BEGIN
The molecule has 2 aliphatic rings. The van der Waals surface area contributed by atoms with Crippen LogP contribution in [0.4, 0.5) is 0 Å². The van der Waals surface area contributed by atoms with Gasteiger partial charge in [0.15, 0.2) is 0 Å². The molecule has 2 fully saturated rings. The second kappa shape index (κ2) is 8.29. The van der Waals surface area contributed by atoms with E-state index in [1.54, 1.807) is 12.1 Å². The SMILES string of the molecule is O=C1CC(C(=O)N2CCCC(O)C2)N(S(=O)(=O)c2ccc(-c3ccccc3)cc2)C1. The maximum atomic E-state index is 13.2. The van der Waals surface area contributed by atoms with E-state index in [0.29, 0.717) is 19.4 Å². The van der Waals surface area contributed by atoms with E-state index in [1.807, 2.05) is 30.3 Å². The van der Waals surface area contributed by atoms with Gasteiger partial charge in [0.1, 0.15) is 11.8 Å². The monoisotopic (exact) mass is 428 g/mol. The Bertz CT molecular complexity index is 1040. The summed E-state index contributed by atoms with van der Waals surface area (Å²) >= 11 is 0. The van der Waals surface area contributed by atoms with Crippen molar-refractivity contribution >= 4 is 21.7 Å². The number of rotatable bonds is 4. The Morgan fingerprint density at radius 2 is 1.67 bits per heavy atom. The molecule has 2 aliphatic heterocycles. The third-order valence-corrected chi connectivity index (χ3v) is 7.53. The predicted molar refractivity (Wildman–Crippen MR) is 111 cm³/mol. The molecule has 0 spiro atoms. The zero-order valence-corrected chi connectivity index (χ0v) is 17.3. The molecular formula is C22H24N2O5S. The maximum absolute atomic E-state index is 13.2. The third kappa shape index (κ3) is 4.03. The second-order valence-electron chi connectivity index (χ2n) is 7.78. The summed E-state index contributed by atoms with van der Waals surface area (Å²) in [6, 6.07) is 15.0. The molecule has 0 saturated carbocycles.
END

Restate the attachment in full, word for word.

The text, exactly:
The molecule has 2 aliphatic rings. The van der Waals surface area contributed by atoms with Crippen LogP contribution in [0.4, 0.5) is 0 Å². The van der Waals surface area contributed by atoms with Gasteiger partial charge in [0.15, 0.2) is 0 Å². The molecule has 2 fully saturated rings. The second kappa shape index (κ2) is 8.29. The van der Waals surface area contributed by atoms with E-state index in [1.54, 1.807) is 12.1 Å². The SMILES string of the molecule is O=C1CC(C(=O)N2CCCC(O)C2)N(S(=O)(=O)c2ccc(-c3ccccc3)cc2)C1. The maximum atomic E-state index is 13.2. The van der Waals surface area contributed by atoms with E-state index in [0.29, 0.717) is 19.4 Å². The van der Waals surface area contributed by atoms with E-state index in [1.807, 2.05) is 30.3 Å². The van der Waals surface area contributed by atoms with Gasteiger partial charge in [0.1, 0.15) is 11.8 Å². The monoisotopic (exact) mass is 428 g/mol. The Bertz CT molecular complexity index is 1040. The summed E-state index contributed by atoms with van der Waals surface area (Å²) >= 11 is 0. The van der Waals surface area contributed by atoms with Crippen molar-refractivity contribution >= 4 is 21.7 Å². The number of rotatable bonds is 4. The Morgan fingerprint density at radius 2 is 1.67 bits per heavy atom. The molecule has 2 aliphatic heterocycles. The third-order valence-corrected chi connectivity index (χ3v) is 7.53. The predicted molar refractivity (Wildman–Crippen MR) is 111 cm³/mol. The molecule has 0 spiro atoms. The zero-order valence-corrected chi connectivity index (χ0v) is 17.3. The molecular formula is C22H24N2O5S. The maximum absolute atomic E-state index is 13.2. The third kappa shape index (κ3) is 4.03. The second-order valence-electron chi connectivity index (χ2n) is 7.78. The summed E-state index contributed by atoms with van der Waals surface area (Å²) in [6, 6.07) is 15.0. The molecule has 0 saturated carbocycles.